Men are primitive, or so goes the popular opinion. Thousands of books authored by men and women hinge on this notion. However; new research indicates males are the more “advanced” of the species.
A study, published in the journal Nature, finds that the Y chromosome (the male chromosome) is evolving at a far faster rate than the rest of the human genetic code. By comparing genes of humans to monkeys, the researchers found the human male chromosome is 30% different than monkey genes, whereas the rest of the human genetic code is only 2% different than that of monkeys. So ladies, next time you call a guy a “big dumb ape” you might want to remember you are more closely related to monkeys than he.
Lead author Jennifer Hughes hastens to point out speedy evolution doesn’t exactly mean more evolved “better.”
The image of the knuckle dragging, unevolved man is almost a little too easy recall. Everything we hear about the differences between males and females gives the impression that the female is the more advanced of the species. Females are better multi-taskers, have a higher threshold for pain, often are smarter and faster learners, possess more resilient bodies, etc. Men usually are characterized as aggressive, act-first-think-later boneheads, a portrayal most guys take good-naturedly on the chin.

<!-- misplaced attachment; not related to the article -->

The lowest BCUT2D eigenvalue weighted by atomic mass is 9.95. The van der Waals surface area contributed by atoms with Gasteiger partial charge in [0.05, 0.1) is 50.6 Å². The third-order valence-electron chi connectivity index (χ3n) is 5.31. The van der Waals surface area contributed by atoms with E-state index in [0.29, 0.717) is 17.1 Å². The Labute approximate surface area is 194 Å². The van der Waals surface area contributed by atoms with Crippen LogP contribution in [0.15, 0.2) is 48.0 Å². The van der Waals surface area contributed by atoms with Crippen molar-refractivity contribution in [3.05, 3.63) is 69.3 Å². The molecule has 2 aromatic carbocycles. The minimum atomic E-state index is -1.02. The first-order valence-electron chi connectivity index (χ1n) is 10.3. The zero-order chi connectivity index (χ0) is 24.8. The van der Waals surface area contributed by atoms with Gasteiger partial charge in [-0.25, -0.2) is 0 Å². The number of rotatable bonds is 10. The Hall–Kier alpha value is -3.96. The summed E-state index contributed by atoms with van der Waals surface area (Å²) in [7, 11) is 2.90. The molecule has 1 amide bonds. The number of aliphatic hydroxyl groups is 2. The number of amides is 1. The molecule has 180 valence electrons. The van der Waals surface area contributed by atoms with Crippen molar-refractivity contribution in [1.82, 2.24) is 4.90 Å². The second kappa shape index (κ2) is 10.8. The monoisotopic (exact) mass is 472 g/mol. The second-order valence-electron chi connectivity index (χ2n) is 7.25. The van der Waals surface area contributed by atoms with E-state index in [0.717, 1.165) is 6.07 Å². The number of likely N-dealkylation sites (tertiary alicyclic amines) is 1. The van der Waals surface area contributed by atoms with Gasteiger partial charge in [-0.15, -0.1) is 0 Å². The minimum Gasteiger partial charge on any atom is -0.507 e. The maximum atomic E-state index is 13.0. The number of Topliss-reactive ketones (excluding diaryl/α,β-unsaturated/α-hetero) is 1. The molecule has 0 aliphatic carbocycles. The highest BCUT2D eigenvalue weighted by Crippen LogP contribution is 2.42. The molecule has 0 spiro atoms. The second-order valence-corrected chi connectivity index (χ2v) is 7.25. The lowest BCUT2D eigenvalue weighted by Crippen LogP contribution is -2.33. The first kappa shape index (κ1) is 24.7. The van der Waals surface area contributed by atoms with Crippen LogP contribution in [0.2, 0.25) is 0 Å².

This study gave me pause. My children are almost painfully stereotypical. My boy loves trucks, Batman, balls, always wants to play fight and won’t touch anything that isn’t the color blue. My daughter loves ponies, princesses and obsesses over the color pink (though I’ve give props to Jillian, she’s up for a little play kung fu and baseball now and then). The strange thing is my wife and I consciously tried to avoid “gender typing” them or guiding them to traditional boy and girls roles. I’m sure watching TV and interacting with their peers enforces some of those gender types, but I must imagine Nicole and I are passing along gender training unconsciously because every person has a deeply engrained concept of what it means to be “male” and “female.” Perhaps studies like this will remind us that we still have a lot of pre-conceived notions to deconstruct.
Source: ABC News